A third mission to expand community outreach, which took center stage over the last decade, will continue to be a main focus for the nonprofit.

The conservancy, which has also been providing environmental education programs at Belmont Manor and Historic Park in Elkridge since 2014, plans to mark its anniversary in a number of ways, said Meg Boyd, executive director since 2005.

A $600,000 capital campaign to restore the historic carriage house at Mt. Pleasant for use as a programming space and to build a barn to store trail maintenance equipment is being formally launched as an anniversary initiative, Boyd said, adding the conservancy has already raised about 25% of that sum.

Other plans call for reaching out to 30 diverse communities in 2020 to discover “how we can offer programming that resonates with them,” she said.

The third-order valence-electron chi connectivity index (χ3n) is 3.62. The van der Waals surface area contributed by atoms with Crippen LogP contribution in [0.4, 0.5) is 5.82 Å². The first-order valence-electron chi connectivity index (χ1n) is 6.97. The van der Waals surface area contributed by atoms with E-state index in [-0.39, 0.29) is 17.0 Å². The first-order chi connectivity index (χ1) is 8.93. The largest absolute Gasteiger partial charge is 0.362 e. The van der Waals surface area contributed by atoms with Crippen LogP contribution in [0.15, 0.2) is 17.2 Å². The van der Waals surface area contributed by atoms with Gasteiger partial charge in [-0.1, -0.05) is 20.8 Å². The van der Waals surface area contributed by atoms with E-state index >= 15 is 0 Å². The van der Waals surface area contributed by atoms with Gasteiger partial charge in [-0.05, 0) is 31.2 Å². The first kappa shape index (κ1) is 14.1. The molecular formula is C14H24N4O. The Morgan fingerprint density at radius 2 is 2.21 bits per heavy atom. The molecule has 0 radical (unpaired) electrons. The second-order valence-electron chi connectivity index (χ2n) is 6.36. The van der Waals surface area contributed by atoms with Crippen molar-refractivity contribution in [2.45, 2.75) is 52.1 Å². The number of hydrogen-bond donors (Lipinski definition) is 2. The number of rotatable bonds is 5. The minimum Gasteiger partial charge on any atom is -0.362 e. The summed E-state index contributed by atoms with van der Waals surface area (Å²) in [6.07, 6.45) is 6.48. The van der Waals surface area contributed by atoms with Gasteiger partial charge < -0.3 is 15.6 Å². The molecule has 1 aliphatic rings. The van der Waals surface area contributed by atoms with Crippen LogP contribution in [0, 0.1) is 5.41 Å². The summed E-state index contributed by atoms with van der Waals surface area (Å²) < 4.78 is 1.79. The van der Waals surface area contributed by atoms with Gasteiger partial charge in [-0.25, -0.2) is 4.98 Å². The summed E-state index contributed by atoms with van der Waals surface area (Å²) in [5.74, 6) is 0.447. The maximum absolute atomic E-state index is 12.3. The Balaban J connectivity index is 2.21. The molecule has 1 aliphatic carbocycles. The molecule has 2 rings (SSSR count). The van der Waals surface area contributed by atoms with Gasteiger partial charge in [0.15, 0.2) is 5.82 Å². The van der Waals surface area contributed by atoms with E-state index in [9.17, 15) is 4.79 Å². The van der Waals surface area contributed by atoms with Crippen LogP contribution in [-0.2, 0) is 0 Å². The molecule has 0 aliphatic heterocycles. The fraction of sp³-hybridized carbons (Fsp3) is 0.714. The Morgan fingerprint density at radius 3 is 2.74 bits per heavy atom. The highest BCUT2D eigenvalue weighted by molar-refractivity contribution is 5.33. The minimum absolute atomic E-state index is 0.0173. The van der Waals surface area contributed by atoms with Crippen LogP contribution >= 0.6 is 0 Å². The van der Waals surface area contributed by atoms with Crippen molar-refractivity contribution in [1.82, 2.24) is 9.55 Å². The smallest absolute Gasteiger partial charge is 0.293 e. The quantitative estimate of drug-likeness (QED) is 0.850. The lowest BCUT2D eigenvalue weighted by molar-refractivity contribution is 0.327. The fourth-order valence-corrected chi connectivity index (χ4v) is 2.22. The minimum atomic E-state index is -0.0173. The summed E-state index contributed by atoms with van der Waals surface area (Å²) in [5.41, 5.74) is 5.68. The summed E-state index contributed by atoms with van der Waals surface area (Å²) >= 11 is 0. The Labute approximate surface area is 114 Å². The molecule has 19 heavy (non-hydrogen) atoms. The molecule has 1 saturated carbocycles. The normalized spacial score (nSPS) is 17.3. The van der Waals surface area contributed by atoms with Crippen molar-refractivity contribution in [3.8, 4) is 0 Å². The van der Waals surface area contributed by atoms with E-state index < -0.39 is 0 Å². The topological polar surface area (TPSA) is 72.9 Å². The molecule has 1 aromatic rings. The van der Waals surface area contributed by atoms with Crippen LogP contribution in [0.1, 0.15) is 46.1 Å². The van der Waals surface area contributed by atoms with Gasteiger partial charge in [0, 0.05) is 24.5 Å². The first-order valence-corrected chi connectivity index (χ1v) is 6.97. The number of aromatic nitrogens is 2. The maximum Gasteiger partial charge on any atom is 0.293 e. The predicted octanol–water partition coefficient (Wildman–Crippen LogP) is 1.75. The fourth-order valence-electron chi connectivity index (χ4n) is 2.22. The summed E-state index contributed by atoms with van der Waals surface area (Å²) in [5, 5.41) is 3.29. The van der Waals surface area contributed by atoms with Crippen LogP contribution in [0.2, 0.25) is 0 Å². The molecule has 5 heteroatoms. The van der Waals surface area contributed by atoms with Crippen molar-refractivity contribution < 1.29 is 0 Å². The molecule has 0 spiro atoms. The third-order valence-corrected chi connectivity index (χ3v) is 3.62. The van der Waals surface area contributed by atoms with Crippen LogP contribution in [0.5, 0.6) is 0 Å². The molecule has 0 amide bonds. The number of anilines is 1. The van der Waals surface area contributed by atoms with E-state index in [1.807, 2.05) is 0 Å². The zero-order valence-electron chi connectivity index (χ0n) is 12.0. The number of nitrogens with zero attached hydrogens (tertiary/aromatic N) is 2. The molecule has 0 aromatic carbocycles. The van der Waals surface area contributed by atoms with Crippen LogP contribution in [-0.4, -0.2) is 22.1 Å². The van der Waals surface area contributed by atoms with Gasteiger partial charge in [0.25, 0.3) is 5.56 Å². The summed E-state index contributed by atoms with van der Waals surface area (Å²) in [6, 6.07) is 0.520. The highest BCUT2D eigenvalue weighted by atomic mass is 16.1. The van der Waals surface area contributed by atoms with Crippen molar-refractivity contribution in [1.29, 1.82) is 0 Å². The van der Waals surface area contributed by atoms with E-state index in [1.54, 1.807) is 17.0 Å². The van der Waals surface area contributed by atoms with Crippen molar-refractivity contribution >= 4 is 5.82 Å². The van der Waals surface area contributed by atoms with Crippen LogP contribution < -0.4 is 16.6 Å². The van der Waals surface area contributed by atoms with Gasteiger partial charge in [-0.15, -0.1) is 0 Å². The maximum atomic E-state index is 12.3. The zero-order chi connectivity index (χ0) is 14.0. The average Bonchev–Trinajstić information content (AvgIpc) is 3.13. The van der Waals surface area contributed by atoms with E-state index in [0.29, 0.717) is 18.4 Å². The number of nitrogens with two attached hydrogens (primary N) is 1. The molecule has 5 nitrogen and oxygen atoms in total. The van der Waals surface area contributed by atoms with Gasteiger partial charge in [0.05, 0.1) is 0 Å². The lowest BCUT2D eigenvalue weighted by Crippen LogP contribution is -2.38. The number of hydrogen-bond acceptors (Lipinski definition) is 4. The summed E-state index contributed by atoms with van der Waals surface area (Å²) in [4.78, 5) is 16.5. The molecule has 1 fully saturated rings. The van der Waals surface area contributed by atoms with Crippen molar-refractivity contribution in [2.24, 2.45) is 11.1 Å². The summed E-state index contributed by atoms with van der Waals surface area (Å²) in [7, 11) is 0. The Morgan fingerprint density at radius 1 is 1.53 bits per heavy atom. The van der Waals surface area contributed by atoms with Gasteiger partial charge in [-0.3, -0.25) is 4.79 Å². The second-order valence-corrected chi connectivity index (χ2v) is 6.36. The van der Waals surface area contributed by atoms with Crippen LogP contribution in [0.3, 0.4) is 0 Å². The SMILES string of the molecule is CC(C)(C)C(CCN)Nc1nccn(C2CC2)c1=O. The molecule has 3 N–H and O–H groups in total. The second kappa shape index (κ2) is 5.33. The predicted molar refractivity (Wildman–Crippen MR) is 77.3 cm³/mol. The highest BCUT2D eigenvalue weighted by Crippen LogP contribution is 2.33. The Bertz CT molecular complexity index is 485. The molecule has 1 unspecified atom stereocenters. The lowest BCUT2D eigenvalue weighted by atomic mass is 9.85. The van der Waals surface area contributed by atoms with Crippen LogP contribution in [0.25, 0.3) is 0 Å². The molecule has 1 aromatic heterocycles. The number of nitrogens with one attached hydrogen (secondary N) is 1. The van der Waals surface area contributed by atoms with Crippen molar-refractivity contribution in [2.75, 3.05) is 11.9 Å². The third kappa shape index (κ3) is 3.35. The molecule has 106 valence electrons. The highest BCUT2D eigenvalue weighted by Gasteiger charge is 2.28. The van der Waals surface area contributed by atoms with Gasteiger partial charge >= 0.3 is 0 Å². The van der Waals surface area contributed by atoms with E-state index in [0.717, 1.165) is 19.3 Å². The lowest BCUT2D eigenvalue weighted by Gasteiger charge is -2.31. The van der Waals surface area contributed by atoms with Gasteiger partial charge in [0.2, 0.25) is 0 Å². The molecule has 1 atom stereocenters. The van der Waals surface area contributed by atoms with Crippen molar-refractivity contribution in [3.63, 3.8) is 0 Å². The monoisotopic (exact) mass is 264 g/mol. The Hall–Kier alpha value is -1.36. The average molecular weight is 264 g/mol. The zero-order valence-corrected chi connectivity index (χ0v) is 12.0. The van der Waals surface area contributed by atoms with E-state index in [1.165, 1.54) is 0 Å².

A private program to coincide with the 50th anniversary of Earth Day on April 22 will highlight the Watershed Report Card Program. The nationally recognized program for ninth graders in all county public high schools brings attention to the health of the Chesapeake Bay watershed and seeks to develop future stewards of the environment.

Looking further ahead, the conservancy plans to celebrate its 30th birthday with the public at a party during its Fall Festival on Oct. 4.

Much of what the conservancy has been able to accomplish is a direct result of “the foresight and generosity” of Ruth and Frances Brown, who stipulated in their wills their desire for their family farm to be preserved, Boyd said.

The Browns were Howard County teachers who died in the early 1990s without designating an agency to oversee their land. Discussions among state and county officials led to an agreement in 1993 that the conservancy would take ownership of Mt. Pleasant.

“I’ve often wished I could go back in time and call on the Brown sisters,” Boyd mused. “We could sit in their parlor and have a slice of their 7 Up cake or peach cobbler, and I could tell them all that’s happened at their farm.”

While the Browns got the preservation ball rolling with their gift, there were others who played roles in the conservancy’s early years.